This originally appeared as a guest post on TechWire.net on October 15, 2014.
What’s your latest gripe about government? Maybe you can’t figure out how to make a quick online payment for that parking ticket from last weekend? Or you missed the public comment period on the massive construction project next door because it was scheduled for 2 p.m. at City Hall? Could be that you’re just tired of the endless bickering between two political parties that don’t really seem to represent the views of any real Americans.
Considering the inefficiency of our government services, it’s no wonder that the hallmark of this political age is overwhelming civic cynicism. And recognizing just how broken our representative democracy is, it’s no surprise that disparities in wealth and justice in the U.S. have never been so acute. It can be depressing and overwhelming, but there is another, more hopeful trend emerging in cities across the nation.
While talking heads battle out their political agendas in daily opinion pieces and Sunday talk shows, regular citizens are rolling up our sleeves and getting to work in our local governments and communities. Despite national cynicism, evidence of a new grassroots interest in rebuilding democracy abounds, from the maturing open government movement, to a proliferation of new civic engagement and empowerment platforms.
Consider some examples. Countable makes it easier for citizens to track legislation and share their input directly with elected officials. One Degree aggregates social services and community resources into a one-stop platform for low-income families to find the help they need. And in New York City, visionary leaders like Councilmember Ben Kallos are championing citizen-centered solutions like participatory budgeting.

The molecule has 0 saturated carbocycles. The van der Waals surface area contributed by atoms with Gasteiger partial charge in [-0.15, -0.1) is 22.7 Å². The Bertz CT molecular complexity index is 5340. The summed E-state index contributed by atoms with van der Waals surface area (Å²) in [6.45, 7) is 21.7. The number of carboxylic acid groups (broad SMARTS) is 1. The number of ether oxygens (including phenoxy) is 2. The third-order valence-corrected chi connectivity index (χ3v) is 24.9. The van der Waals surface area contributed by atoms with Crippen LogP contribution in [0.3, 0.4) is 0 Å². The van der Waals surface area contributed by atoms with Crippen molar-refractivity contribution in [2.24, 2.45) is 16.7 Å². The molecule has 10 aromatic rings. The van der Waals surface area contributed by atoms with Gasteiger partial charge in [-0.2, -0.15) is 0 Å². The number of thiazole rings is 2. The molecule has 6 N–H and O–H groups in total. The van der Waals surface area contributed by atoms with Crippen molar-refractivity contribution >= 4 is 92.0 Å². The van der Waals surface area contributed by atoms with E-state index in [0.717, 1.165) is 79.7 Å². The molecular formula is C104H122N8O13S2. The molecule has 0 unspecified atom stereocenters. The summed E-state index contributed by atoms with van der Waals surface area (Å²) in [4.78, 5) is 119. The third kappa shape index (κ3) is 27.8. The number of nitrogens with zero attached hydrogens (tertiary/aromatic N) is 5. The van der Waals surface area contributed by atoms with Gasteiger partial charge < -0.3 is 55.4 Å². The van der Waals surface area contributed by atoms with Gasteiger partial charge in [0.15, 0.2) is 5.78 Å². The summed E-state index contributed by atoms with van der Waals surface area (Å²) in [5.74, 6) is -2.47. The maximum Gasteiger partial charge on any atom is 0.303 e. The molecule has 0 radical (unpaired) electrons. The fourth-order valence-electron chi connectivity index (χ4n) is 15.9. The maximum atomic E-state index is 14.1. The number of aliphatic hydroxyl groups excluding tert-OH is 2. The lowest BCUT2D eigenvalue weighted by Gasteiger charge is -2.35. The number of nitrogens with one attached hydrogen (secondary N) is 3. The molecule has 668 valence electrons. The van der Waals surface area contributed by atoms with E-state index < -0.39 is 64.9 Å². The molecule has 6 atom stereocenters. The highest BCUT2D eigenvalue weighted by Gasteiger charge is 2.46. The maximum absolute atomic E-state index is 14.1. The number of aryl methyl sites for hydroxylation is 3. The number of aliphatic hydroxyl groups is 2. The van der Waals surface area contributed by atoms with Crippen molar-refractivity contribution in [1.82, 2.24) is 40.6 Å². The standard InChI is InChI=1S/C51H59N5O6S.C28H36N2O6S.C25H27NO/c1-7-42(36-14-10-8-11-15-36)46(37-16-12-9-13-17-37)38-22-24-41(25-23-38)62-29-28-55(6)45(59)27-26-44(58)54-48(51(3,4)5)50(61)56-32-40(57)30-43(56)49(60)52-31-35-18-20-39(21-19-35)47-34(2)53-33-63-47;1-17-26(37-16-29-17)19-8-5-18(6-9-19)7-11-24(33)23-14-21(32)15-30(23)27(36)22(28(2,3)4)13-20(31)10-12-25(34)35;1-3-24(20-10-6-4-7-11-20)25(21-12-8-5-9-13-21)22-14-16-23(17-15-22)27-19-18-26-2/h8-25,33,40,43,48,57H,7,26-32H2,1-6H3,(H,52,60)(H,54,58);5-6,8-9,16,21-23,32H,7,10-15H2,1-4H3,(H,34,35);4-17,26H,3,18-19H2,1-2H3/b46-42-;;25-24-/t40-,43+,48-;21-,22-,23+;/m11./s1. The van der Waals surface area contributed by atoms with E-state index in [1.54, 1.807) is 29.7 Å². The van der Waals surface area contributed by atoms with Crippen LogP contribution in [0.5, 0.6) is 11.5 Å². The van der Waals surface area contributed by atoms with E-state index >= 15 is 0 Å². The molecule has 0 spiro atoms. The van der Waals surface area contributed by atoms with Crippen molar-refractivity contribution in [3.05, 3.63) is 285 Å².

This newfound optimism is why I co-founded CivicMakers, a new community of citizens building a better democracy every day. We believe that democracy is more than just a political system, it’s a way of life. It can inform how we treat each other and how we govern ourselves, no matter what the context, be it the technology we build, the structure of our communities and workplaces, or the process of our political institutions.
CivicMakers is more than your average meetup group. We’re not just talking, we’re actively experimenting with new forms of collective, collaborative governance to achieve our emerging vision of a truly inclusive, direct democracy. This month in San Francisco we’re kicking off an online-offline community engagement process with web-based communication platform Neighborland to guide the future development of a long-dormant building on the mid-Market Corridor.
Of course, the civic tech sector is sprouting up in dozens of urban centers. The New York City tech community has been pushing the boundaries of open data, participatory politics, and civic hacking, so we can’t think of a better place to host our first East Coast event in partnership with Accela. On Thursday, October 23, join NYC’s civic tech luminaries for a night of tasty food, delicious drinks, and thought-provoking discussion at startup incubator AlleyNYC. Featured speakers will include Ben Kallos (NYC Councilmember), Heidi Sieck (COO, Personal Democracy Media Civic Technology Center; Founding COO, Democracy.com), Mark Headd (Technical Evangelist, Accela; Former CDO, Philadelphia), Seth Flaxman (Co-founder & ED, Democracy Works / Turbovote).
If you love democracy, RSVP for our 10/23 event and share with your networks. Remember, CivicMakers is just like democracy, your participation is required!Tags: Civic Innovation